CONSTRUCTIVISM

Symbolic Interactionism gives us a broad picture of humans as interpretive beings who actively engage in the process of constructing meanings for their activities.

Yet it doesn't explain HOW we go about INTERPRETATING the world to assign meanings. Constructivist Theory attempts to do this.

Constructivist theory accounts for how the interpretive process works. It is the study of what enters and exists the mind. Based on systematic similarities and differences between input and output, cognitive theorists construct a model of mental structures and mental processing that assumes that REALITY IS CONSTITUTED IN THE MIND, (Griffin, 2000).

The intellectual roots of constructivist theory are symbolic interactionism and psychology.

Constructivitst use Walter Crockett's Role Category Questionnaire or RCQ to get "inside your head" and measure a respondent's degree of cognitive complexity. Scores can be as low as 3 or as high as 45, but typical adult populations average between 20 and 25.

Delia claims that cognitive complexity develops with a child’s chronological age and is reflected in progressively higher scores as youngsters grow older.

There are four kinds of knowledge structures of COGNITIVE SCHEMATA that work together to help us make sense of our experiences.

  1. PROTOTYPES are the broadest cognitive structure and are ideal or optimal examples of a category of people, situations, objects, (Woods, 2000).
You have prototypes of "great teachers', "nasty bosses" "best friend" and "two-faced people".

For each category, your prototype is the person who most exemplifies the whole category - the "ideal teacher" the "nastiest boss you ever worked for" the "best friend you ever had" and the "most conniving person you know".

That person who embodies the category is your prototype. We use prototypes to interpret others and how they fit into particular categories.

HERO HERIONE VILLAN

Woodcutter Little Red Riding Hood Wolf

2. PERSONAL CONSTRUCTS are the second broadest knowledge structure. Personal constructs are 'mental yardsticks" that allow us to measure a phenomenon on a particular dimension. Personal constructs are bipolar, or opposite scales of judgement, (Woods, 2000).

Whereas PROTOTYPES help us place a person or experience in a PARTICULAR CATEGORY, PERSONAL CONSTRUCTS allow us to go further and assess the person or experience in depth and in comparison to others along particular dimensions we consider relevant.

HERO /HERIONE VILLAN

Someone much admired Someone who is not admired

Someone with courage Someone without courage

Someone with distinguished valor Someone without valor

A prominent person A person of the lowest grade

Brave Depraved

Magnanimous Wicked

Intrepid Mean

Noble Criminal

Bold Hurtful

Audacious

Dauntless

Fearless

Gallant

3. STEREOTYPES are predictive generalizations. Stereotypes go beyond description that PROTOTYPES and PERSONAL CONSTRUCTS and make PREDICTIONS on how people will behave. When we stereotype a person, we prophesy what he or she will do based on the general group into which we have classified the individual, (Woods, 2000).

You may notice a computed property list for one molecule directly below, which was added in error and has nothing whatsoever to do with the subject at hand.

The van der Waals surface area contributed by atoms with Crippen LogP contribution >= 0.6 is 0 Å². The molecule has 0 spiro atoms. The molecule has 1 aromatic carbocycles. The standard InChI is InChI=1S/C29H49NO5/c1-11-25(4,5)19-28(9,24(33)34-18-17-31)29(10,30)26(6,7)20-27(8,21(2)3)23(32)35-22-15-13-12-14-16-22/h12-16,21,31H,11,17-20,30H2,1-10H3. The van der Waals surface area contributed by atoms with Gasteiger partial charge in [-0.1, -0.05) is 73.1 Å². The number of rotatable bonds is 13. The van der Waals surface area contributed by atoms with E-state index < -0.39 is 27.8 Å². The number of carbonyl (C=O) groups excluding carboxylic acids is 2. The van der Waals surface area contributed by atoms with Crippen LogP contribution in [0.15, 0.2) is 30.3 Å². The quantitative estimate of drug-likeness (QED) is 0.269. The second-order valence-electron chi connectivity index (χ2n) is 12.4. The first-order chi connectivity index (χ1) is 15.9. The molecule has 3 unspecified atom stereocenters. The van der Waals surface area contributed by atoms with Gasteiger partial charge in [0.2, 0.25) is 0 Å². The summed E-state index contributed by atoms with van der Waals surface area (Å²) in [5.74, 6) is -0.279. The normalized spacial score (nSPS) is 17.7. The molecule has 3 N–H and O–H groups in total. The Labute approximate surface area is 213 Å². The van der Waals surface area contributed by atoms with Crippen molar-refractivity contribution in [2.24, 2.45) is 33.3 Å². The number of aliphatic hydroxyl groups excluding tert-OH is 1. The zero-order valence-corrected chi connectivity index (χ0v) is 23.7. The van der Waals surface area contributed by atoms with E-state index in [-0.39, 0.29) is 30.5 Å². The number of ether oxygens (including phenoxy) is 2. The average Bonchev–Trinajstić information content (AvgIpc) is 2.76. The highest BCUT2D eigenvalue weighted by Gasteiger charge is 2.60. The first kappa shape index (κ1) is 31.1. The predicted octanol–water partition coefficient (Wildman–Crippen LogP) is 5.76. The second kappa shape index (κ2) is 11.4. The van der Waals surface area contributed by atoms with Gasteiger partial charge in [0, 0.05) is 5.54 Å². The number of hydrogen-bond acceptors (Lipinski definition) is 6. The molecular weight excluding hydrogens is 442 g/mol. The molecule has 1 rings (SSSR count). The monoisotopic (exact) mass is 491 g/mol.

HERO /HERIONE VILLAN

Will behave well Will behave badly

Will help people Will hurt people

  1. SCRIPTS are guides to action, much like episodes in CMM theory. SCRIPTS are routines, or action sequences, that we have in mind about particular interactions. SCRIPTS are our understandings of how particular kinds of interactions are suppose to proceed - what happens, what comes first, what comes second, what comes third, (Woods, 2000).
Scripts for dating include that men are expected to initiate dates and plan activities on dates. Women are expected to defer to men's initiatives except in the realm of 'sexual activities'. (Prior and Merluzzi, 1985).

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HERO /HERIONE VILLAN

PROTOTYPES, PERSONAL CONSTRUCTS, STEREOTYPES AND SCRIPTS HELP US MAKE SENSE OF OUR INTERPERSONAL EXPERIENCES.

Led by Jessie Delia, constructivists view one's implicit theory of communication as a tool for aligning one's culture, cognition and communication.

Constructivism builds on how individuals build meanings.

It is how we make sense of the world, interaction and ourselves.

It is a HUMANISTIC THEORY and deals with individuals processing impressions.

Constructivism is a theory which emphasis different layers of cognition. It shares ONTOLOGICAL (the science of being) and EPISTEMOLOGICAL (the history or science of knowledge) assumptions.

SOURCES:

Wood, Julia. (1997) Communication Theories in Action: An Introduction Wadsworth Publishing Company.

McClish, Glen. (1997). Instructor's Manual to Accompany EM Griffin's A First Look at Communication Theory McGraw-Hill Companies Inc.

Griffin, EM. (1997) A First Look at Communication Theory. McGraw-Hill Companies Inc.

CONSTRUCTIVISM

There are four kinds of knowledge structures of COGNITIVE SCHEMATA that work together to help us make sense of our experiences.

1. PROTOTYPES are the broadest cognitive structure and are ideal or optimal examples of a category of people, situations, objects etc.

2. PERSONAL CONSTRUCTS are the second broadest knowledge structure. Personal constructs are 'mental yardsticks" that allow us to measure a phenomenon on a particular dimension. Personal constructs are bipolar, or opposite scales of judgement.

3. STEREOTYPES are predictive generalizations. Stereotypes go beyond description that PROTOTYPES and PERSONAL CONSTRUCTS and make PREDICTIONS on how people will behave.

4. SCRIPTS are guides to action, much like episodes in CMM theory. SCRIPTS are routines, or action sequences, that we have in mind about particular interactions. SCRIPTS are our understandings of how particular kinds of interactions are suppose to proceed - what happens, what comes first, what comes second, what comes third. etc.